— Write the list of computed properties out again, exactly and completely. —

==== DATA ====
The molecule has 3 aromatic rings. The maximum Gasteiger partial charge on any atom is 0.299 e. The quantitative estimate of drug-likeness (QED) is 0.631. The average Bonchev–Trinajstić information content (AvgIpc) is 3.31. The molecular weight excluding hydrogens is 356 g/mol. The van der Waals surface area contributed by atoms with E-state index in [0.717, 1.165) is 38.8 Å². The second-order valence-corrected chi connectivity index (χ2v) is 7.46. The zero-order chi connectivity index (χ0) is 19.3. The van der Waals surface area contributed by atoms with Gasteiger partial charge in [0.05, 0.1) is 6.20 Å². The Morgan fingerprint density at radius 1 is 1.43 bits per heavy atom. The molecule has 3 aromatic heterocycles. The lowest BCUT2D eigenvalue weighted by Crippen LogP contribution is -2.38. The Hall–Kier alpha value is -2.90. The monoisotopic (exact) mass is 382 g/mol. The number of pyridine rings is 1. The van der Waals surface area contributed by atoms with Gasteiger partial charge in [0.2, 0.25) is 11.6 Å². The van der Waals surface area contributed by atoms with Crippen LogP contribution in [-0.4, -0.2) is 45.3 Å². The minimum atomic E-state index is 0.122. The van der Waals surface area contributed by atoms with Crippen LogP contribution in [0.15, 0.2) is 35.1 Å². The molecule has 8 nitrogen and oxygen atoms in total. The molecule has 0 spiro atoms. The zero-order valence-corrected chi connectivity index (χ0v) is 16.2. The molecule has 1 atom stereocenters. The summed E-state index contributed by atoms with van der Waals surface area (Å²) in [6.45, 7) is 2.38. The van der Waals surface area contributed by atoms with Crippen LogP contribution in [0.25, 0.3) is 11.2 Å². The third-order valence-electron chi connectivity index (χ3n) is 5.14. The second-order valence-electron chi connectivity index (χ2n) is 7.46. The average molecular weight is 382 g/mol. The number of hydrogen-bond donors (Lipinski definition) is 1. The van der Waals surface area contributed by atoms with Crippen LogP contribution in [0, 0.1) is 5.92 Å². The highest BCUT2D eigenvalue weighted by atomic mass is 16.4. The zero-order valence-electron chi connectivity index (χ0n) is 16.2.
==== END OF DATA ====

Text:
The molecule has 3 aromatic rings. The maximum Gasteiger partial charge on any atom is 0.299 e. The quantitative estimate of drug-likeness (QED) is 0.631. The average Bonchev–Trinajstić information content (AvgIpc) is 3.31. The molecular weight excluding hydrogens is 356 g/mol. The van der Waals surface area contributed by atoms with E-state index in [0.717, 1.165) is 38.8 Å². The second-order valence-corrected chi connectivity index (χ2v) is 7.46. The zero-order chi connectivity index (χ0) is 19.3. The van der Waals surface area contributed by atoms with Gasteiger partial charge in [0.05, 0.1) is 6.20 Å². The Morgan fingerprint density at radius 1 is 1.43 bits per heavy atom. The molecule has 3 aromatic heterocycles. The lowest BCUT2D eigenvalue weighted by Crippen LogP contribution is -2.38. The Hall–Kier alpha value is -2.90. The monoisotopic (exact) mass is 382 g/mol. The number of pyridine rings is 1. The van der Waals surface area contributed by atoms with Gasteiger partial charge in [0.2, 0.25) is 11.6 Å². The van der Waals surface area contributed by atoms with Crippen LogP contribution in [-0.4, -0.2) is 45.3 Å². The minimum atomic E-state index is 0.122. The van der Waals surface area contributed by atoms with Crippen LogP contribution in [0.15, 0.2) is 35.1 Å². The molecule has 8 nitrogen and oxygen atoms in total. The molecule has 0 spiro atoms. The zero-order valence-corrected chi connectivity index (χ0v) is 16.2. The molecule has 1 atom stereocenters. The summed E-state index contributed by atoms with van der Waals surface area (Å²) in [6.45, 7) is 2.38. The van der Waals surface area contributed by atoms with Crippen LogP contribution in [0.25, 0.3) is 11.2 Å². The third-order valence-electron chi connectivity index (χ3n) is 5.14. The second-order valence-electron chi connectivity index (χ2n) is 7.46. The average molecular weight is 382 g/mol. The number of hydrogen-bond donors (Lipinski definition) is 1. The van der Waals surface area contributed by atoms with Crippen LogP contribution in [0, 0.1) is 5.92 Å². The highest BCUT2D eigenvalue weighted by atomic mass is 16.4. The zero-order valence-electron chi connectivity index (χ0n) is 16.2.